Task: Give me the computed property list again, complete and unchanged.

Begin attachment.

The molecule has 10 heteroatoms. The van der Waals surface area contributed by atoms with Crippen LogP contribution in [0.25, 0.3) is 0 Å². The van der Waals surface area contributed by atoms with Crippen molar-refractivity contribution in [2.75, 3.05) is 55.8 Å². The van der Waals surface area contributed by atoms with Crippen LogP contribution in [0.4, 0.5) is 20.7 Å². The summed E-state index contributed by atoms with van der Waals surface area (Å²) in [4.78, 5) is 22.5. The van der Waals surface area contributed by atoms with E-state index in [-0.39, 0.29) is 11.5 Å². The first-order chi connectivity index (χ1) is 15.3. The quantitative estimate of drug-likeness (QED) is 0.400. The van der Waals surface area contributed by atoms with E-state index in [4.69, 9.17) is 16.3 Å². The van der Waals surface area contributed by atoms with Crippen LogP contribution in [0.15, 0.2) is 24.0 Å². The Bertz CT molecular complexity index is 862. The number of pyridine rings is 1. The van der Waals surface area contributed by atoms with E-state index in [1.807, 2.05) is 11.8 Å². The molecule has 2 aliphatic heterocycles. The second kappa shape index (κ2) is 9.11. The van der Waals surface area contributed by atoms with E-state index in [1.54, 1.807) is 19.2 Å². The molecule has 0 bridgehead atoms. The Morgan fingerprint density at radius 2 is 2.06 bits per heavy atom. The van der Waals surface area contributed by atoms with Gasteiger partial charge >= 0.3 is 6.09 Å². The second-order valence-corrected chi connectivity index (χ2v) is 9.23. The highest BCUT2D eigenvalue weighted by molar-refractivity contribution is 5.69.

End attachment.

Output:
The molecule has 10 heteroatoms. The van der Waals surface area contributed by atoms with Crippen LogP contribution in [0.25, 0.3) is 0 Å². The van der Waals surface area contributed by atoms with Crippen molar-refractivity contribution in [2.75, 3.05) is 55.8 Å². The van der Waals surface area contributed by atoms with Crippen LogP contribution in [0.4, 0.5) is 20.7 Å². The summed E-state index contributed by atoms with van der Waals surface area (Å²) in [4.78, 5) is 22.5. The van der Waals surface area contributed by atoms with E-state index in [-0.39, 0.29) is 11.5 Å². The first-order chi connectivity index (χ1) is 15.3. The quantitative estimate of drug-likeness (QED) is 0.400. The van der Waals surface area contributed by atoms with E-state index in [4.69, 9.17) is 16.3 Å². The van der Waals surface area contributed by atoms with Crippen LogP contribution in [0.15, 0.2) is 24.0 Å². The Bertz CT molecular complexity index is 862. The number of pyridine rings is 1. The van der Waals surface area contributed by atoms with E-state index in [1.807, 2.05) is 11.8 Å². The molecule has 2 aliphatic heterocycles. The second kappa shape index (κ2) is 9.11. The van der Waals surface area contributed by atoms with E-state index in [1.54, 1.807) is 19.2 Å². The molecule has 0 bridgehead atoms. The Morgan fingerprint density at radius 2 is 2.06 bits per heavy atom. The van der Waals surface area contributed by atoms with Gasteiger partial charge >= 0.3 is 6.09 Å². The second-order valence-corrected chi connectivity index (χ2v) is 9.23. The highest BCUT2D eigenvalue weighted by molar-refractivity contribution is 5.69.